This is North Korea's third largest city and called the 'city of iron' owing to its status as a major centre of heavy industry.
Nothing to Envy
Nothing to Envy, by the American journalist Barbara Demick, is a partially novelized collection of interviews with six former residents of Chongjin, who later took refugee in South Korea. While the main plot revolves around the lives of six main characters/interviewees before and during the North Korean famine of 1990s and their eventual flight to South Korea, the book has lively depictions of Chongjin and the surrounding area, especially during the economic collapse of North Korea in the 1990s.
It is not usually possible for foreigners to visit this city and does not frequently appear on tours. Independent travel is not permitted and Chongjin is not part of most North Korean accompanied group itineraries.
Chongjin Airport is 40km from the city, and Air Koryo flies to the North Korean destinations of Haeju, Pyongyang and Wonsan. There are plans to extend this airport and make it North Korea's second international airport.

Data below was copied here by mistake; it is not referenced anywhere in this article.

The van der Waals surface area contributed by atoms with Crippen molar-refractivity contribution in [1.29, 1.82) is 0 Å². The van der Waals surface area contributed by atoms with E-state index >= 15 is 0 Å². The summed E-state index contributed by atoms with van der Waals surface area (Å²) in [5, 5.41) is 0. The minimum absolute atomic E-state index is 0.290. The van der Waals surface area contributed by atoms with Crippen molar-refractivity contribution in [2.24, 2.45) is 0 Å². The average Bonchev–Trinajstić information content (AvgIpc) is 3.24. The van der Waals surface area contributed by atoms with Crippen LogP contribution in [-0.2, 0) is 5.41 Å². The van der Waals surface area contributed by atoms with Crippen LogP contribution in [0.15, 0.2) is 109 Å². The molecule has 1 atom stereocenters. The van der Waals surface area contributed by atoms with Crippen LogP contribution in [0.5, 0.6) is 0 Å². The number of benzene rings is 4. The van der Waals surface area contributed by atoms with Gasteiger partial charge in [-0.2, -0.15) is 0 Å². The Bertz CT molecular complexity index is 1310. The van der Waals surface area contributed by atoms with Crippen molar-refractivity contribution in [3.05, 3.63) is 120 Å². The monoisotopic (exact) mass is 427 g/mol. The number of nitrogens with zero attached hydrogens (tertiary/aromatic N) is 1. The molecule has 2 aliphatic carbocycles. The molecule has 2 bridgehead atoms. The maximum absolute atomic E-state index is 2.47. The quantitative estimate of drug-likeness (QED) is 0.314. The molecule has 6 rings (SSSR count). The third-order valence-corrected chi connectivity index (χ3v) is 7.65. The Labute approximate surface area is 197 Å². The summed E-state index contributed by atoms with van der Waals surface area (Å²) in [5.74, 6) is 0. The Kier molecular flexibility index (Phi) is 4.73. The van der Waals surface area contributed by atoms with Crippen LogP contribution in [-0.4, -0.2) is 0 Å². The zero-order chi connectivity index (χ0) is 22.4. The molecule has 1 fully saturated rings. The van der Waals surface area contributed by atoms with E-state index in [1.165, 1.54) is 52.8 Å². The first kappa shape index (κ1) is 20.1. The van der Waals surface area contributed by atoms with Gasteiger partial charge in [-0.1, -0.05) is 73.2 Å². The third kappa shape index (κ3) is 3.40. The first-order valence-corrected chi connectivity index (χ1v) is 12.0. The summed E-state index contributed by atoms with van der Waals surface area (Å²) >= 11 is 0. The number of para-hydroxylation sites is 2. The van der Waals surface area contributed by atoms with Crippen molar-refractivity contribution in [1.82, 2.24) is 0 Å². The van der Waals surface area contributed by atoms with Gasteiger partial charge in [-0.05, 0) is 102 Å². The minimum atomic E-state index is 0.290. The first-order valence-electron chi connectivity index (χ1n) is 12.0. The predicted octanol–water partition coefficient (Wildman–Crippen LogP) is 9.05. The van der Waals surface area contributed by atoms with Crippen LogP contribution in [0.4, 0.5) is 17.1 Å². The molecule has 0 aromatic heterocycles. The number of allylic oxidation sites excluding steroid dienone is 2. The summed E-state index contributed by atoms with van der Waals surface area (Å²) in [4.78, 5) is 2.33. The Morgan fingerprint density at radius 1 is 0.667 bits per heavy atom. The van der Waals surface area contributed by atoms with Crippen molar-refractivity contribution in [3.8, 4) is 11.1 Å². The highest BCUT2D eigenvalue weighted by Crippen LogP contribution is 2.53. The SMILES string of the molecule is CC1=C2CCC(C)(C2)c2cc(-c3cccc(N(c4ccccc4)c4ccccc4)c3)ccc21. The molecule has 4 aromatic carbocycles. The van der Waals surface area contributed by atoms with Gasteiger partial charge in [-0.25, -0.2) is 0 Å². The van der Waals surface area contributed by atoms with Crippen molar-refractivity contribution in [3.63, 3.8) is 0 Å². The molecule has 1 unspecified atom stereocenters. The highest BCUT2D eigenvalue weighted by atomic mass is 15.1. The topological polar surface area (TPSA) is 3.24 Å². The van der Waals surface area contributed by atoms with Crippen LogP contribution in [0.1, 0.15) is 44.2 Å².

Chongjin has 11 kilometre of tramline.
By Trolley bus
There is a trolleybus network slightly more extensive than the tramline.
North Hamgyong Province Theatre.
Pohanng Square. A 25 foot bronze statue
Revolutionary History Museum, Pohanng Square.
Inmin Daehakseup Dang (Grand People's Study House).
The city is famous in the country for its processed squid.
Local drinking water is known to be untreated. Bottled water is the best choice. Some tourists have been hospitalized in North Korea due to drinking the public water.
Chonmasan Hotel. Hotel approved for foreigners
North Korean cities don't usually have foreign consulates, however Chongjin's important port status provides it with two.